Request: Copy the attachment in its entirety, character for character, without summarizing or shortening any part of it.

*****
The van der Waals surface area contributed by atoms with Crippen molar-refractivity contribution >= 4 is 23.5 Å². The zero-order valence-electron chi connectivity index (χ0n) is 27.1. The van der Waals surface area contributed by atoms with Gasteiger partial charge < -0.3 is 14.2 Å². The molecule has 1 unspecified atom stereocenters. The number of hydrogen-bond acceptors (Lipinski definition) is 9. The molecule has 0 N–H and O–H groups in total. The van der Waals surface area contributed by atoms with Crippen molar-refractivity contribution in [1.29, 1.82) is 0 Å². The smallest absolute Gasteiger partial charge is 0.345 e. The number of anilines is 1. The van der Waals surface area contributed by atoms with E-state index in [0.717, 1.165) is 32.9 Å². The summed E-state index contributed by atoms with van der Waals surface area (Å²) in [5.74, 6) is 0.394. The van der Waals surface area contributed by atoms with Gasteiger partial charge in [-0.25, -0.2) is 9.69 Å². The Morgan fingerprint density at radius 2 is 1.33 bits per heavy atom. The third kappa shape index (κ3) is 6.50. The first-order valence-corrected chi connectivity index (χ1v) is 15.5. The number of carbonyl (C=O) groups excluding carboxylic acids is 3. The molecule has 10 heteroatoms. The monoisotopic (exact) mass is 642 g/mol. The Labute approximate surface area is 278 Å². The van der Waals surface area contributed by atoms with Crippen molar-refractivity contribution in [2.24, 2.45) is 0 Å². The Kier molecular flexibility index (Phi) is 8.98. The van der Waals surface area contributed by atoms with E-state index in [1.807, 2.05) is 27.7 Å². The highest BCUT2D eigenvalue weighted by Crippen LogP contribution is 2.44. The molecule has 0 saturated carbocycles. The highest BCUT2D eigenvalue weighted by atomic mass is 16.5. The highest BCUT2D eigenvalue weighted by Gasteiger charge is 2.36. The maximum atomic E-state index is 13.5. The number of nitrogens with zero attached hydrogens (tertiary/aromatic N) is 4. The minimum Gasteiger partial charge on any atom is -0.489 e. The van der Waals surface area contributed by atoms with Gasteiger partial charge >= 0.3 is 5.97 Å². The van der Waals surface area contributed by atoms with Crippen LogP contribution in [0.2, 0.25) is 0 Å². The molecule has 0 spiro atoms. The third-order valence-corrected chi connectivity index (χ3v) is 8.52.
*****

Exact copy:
The van der Waals surface area contributed by atoms with Crippen molar-refractivity contribution >= 4 is 23.5 Å². The zero-order valence-electron chi connectivity index (χ0n) is 27.1. The van der Waals surface area contributed by atoms with Gasteiger partial charge < -0.3 is 14.2 Å². The molecule has 1 unspecified atom stereocenters. The number of hydrogen-bond acceptors (Lipinski definition) is 9. The molecule has 0 N–H and O–H groups in total. The van der Waals surface area contributed by atoms with Crippen molar-refractivity contribution in [1.29, 1.82) is 0 Å². The smallest absolute Gasteiger partial charge is 0.345 e. The number of anilines is 1. The van der Waals surface area contributed by atoms with E-state index in [0.717, 1.165) is 32.9 Å². The summed E-state index contributed by atoms with van der Waals surface area (Å²) in [5.74, 6) is 0.394. The van der Waals surface area contributed by atoms with Gasteiger partial charge in [-0.25, -0.2) is 9.69 Å². The Morgan fingerprint density at radius 2 is 1.33 bits per heavy atom. The third kappa shape index (κ3) is 6.50. The first-order valence-corrected chi connectivity index (χ1v) is 15.5. The number of carbonyl (C=O) groups excluding carboxylic acids is 3. The molecule has 10 heteroatoms. The monoisotopic (exact) mass is 642 g/mol. The Labute approximate surface area is 278 Å². The van der Waals surface area contributed by atoms with Crippen molar-refractivity contribution in [2.24, 2.45) is 0 Å². The Kier molecular flexibility index (Phi) is 8.98. The van der Waals surface area contributed by atoms with E-state index in [1.807, 2.05) is 27.7 Å². The highest BCUT2D eigenvalue weighted by Crippen LogP contribution is 2.44. The molecule has 0 saturated carbocycles. The highest BCUT2D eigenvalue weighted by atomic mass is 16.5. The highest BCUT2D eigenvalue weighted by Gasteiger charge is 2.36. The maximum atomic E-state index is 13.5. The number of nitrogens with zero attached hydrogens (tertiary/aromatic N) is 4. The minimum Gasteiger partial charge on any atom is -0.489 e. The van der Waals surface area contributed by atoms with Gasteiger partial charge >= 0.3 is 5.97 Å². The van der Waals surface area contributed by atoms with Crippen LogP contribution in [0.2, 0.25) is 0 Å². The molecule has 0 spiro atoms. The third-order valence-corrected chi connectivity index (χ3v) is 8.52.